Generate random strings in Linux for passwords, token etc.

How to generate a random string in Linux

Estimated reading time: 2 minutes

In this article, we look at how to generate a random string in Linux. You can use these tools and commands to create secure and unique strings of random characters for passwords, tokens, keys, etc.

Generating a random string in Linux using the tr command

Generating a random string in Linux using the tr command is a straightforward method. We use the /dev/urandom special file in Linux that provides random data. This is fed into the tr command that translates or deletes unwanted characters from the standard input, making it simple and easy to use.

Example:

The below command generates a random string of 8 characters.

Note: The export LC_CTYPE=C; command is necessary. The tr command expects valid text input, but /dev/urandom produces binary data that can include invalid or non-printable characters.

Using the openssl command

The openssl command, the most common tool used for cryptography in Linux, can help generate random strings. This is especially useful for creating secure passwords or tokens. Here’s how you can use it to generate a random string:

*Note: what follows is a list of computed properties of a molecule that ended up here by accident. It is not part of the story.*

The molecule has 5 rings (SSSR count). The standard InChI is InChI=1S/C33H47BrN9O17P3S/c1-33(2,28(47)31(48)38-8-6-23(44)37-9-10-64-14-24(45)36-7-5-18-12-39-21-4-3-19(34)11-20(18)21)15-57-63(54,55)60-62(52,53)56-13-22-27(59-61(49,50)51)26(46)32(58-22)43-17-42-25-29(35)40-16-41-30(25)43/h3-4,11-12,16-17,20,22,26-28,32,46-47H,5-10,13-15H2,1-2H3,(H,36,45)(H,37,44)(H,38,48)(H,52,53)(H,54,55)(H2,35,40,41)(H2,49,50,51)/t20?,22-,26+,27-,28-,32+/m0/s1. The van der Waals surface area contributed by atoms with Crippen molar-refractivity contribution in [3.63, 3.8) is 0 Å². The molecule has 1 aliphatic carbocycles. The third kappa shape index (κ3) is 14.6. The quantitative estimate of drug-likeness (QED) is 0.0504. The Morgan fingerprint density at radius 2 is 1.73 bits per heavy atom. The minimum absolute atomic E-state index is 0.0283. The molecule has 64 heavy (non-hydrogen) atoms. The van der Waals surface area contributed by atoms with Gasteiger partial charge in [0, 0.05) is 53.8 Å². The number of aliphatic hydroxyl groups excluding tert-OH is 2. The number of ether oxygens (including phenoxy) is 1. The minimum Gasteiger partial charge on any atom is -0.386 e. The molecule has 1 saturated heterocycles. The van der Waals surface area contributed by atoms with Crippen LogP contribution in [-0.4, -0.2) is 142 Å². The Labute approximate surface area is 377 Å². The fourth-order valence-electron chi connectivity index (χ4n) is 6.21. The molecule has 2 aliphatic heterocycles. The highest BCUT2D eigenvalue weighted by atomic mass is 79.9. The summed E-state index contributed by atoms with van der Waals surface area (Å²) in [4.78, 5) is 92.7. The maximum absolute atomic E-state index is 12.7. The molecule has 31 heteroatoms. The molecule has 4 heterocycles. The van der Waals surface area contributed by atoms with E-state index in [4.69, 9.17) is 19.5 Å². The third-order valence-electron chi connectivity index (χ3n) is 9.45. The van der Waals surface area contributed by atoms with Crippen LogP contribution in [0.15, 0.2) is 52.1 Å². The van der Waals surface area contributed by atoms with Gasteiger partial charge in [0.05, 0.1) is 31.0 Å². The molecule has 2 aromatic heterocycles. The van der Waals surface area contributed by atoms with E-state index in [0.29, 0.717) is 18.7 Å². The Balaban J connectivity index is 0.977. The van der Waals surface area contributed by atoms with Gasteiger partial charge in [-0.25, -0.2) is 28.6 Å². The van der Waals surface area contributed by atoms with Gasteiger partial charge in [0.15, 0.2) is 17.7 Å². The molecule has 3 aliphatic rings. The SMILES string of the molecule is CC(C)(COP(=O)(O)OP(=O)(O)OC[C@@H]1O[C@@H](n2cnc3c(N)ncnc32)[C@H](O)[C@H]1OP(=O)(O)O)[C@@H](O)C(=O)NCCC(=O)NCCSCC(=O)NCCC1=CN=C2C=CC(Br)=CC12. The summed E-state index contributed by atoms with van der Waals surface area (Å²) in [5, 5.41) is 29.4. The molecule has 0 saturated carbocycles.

The above command generates a random string of 16 characters.

Similarly, you can generate a Hexadecimal.

This command generates a 16-byte random string encoded in hexadecimal.

Using the uuidgen Command to Generate a Random String in Linux

The uuidgen command can generate strings that can be used as unique keys or IDs.

Example:

This command generates a UUID (Universally Unique Identifier), which is a 36-character string formatted as 8-4-4-4-12, consisting of hexadecimal digits and hyphens. Example output:

UUIDs are unique and randomly generated, making them ideal for use as random strings in various applications. The uuidgen command can generate session tokens, unique identifiers for database records, or any other scenario requiring a unique random string.

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